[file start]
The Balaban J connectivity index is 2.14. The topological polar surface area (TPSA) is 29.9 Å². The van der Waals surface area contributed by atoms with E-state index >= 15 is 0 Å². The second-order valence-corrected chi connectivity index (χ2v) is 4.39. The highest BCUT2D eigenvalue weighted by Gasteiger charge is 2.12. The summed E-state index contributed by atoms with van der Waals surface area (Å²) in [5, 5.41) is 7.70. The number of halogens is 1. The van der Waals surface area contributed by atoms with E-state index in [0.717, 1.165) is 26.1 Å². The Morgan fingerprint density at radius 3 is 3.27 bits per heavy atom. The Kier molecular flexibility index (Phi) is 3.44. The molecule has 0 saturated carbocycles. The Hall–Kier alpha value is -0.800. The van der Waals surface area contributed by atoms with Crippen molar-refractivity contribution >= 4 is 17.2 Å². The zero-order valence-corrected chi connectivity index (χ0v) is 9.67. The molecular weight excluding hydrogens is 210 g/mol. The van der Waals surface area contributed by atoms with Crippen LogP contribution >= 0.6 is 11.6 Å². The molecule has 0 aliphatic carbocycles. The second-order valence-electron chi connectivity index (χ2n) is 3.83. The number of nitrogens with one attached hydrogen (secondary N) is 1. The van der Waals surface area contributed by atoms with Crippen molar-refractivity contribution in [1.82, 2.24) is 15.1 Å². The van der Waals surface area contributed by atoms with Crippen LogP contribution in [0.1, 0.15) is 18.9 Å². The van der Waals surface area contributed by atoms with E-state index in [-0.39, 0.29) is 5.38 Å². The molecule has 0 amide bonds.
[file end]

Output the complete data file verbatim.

The Balaban J connectivity index is 2.14. The topological polar surface area (TPSA) is 29.9 Å². The van der Waals surface area contributed by atoms with E-state index >= 15 is 0 Å². The second-order valence-corrected chi connectivity index (χ2v) is 4.39. The highest BCUT2D eigenvalue weighted by Gasteiger charge is 2.12. The summed E-state index contributed by atoms with van der Waals surface area (Å²) in [5, 5.41) is 7.70. The number of halogens is 1. The van der Waals surface area contributed by atoms with E-state index in [0.717, 1.165) is 26.1 Å². The Morgan fingerprint density at radius 3 is 3.27 bits per heavy atom. The Kier molecular flexibility index (Phi) is 3.44. The molecule has 0 saturated carbocycles. The Hall–Kier alpha value is -0.800. The van der Waals surface area contributed by atoms with Crippen molar-refractivity contribution >= 4 is 17.2 Å². The zero-order valence-corrected chi connectivity index (χ0v) is 9.67. The molecular weight excluding hydrogens is 210 g/mol. The van der Waals surface area contributed by atoms with Crippen LogP contribution >= 0.6 is 11.6 Å². The molecule has 0 aliphatic carbocycles. The second-order valence-electron chi connectivity index (χ2n) is 3.83. The number of nitrogens with one attached hydrogen (secondary N) is 1. The van der Waals surface area contributed by atoms with Crippen molar-refractivity contribution in [1.82, 2.24) is 15.1 Å². The van der Waals surface area contributed by atoms with Crippen LogP contribution in [0.1, 0.15) is 18.9 Å². The van der Waals surface area contributed by atoms with E-state index in [-0.39, 0.29) is 5.38 Å². The molecule has 0 amide bonds.